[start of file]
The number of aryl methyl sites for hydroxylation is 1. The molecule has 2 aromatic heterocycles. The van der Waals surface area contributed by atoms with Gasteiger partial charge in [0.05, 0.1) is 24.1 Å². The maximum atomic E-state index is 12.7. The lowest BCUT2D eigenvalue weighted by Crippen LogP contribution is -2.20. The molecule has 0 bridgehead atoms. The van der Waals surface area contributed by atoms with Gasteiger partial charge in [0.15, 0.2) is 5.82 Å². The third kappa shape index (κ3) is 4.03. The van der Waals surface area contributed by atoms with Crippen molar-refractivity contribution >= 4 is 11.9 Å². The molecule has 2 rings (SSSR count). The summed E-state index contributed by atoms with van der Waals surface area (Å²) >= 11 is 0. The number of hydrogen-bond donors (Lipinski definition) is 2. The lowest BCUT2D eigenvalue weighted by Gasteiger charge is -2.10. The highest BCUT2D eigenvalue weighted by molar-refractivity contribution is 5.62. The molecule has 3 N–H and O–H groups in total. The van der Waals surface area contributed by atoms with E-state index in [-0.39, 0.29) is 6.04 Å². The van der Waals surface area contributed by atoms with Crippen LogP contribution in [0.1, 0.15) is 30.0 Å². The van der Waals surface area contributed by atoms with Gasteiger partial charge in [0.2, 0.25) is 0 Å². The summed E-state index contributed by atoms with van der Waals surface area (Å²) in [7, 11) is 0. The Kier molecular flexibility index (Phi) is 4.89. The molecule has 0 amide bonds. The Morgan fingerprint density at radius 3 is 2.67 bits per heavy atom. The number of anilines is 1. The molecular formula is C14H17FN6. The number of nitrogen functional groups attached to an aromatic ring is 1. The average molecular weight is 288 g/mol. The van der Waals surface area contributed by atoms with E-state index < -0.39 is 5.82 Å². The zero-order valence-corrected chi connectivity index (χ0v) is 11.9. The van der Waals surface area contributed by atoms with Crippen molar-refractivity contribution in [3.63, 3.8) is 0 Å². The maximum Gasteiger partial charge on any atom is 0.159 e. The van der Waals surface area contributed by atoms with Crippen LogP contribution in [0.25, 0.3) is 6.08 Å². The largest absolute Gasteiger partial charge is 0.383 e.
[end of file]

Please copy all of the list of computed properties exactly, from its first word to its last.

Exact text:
The number of aryl methyl sites for hydroxylation is 1. The molecule has 2 aromatic heterocycles. The van der Waals surface area contributed by atoms with Gasteiger partial charge in [0.05, 0.1) is 24.1 Å². The maximum atomic E-state index is 12.7. The lowest BCUT2D eigenvalue weighted by Crippen LogP contribution is -2.20. The molecule has 0 bridgehead atoms. The van der Waals surface area contributed by atoms with Gasteiger partial charge in [0.15, 0.2) is 5.82 Å². The third kappa shape index (κ3) is 4.03. The van der Waals surface area contributed by atoms with Crippen molar-refractivity contribution >= 4 is 11.9 Å². The molecule has 2 rings (SSSR count). The summed E-state index contributed by atoms with van der Waals surface area (Å²) >= 11 is 0. The number of hydrogen-bond donors (Lipinski definition) is 2. The lowest BCUT2D eigenvalue weighted by Gasteiger charge is -2.10. The highest BCUT2D eigenvalue weighted by molar-refractivity contribution is 5.62. The molecule has 3 N–H and O–H groups in total. The van der Waals surface area contributed by atoms with E-state index in [-0.39, 0.29) is 6.04 Å². The van der Waals surface area contributed by atoms with Crippen LogP contribution in [0.1, 0.15) is 30.0 Å². The van der Waals surface area contributed by atoms with Gasteiger partial charge in [0.2, 0.25) is 0 Å². The summed E-state index contributed by atoms with van der Waals surface area (Å²) in [7, 11) is 0. The Kier molecular flexibility index (Phi) is 4.89. The molecule has 0 amide bonds. The Morgan fingerprint density at radius 3 is 2.67 bits per heavy atom. The number of anilines is 1. The molecular formula is C14H17FN6. The number of nitrogen functional groups attached to an aromatic ring is 1. The average molecular weight is 288 g/mol. The van der Waals surface area contributed by atoms with E-state index < -0.39 is 5.82 Å². The zero-order valence-corrected chi connectivity index (χ0v) is 11.9. The van der Waals surface area contributed by atoms with Crippen molar-refractivity contribution in [3.63, 3.8) is 0 Å². The maximum Gasteiger partial charge on any atom is 0.159 e. The van der Waals surface area contributed by atoms with Crippen LogP contribution in [0.25, 0.3) is 6.08 Å². The largest absolute Gasteiger partial charge is 0.383 e.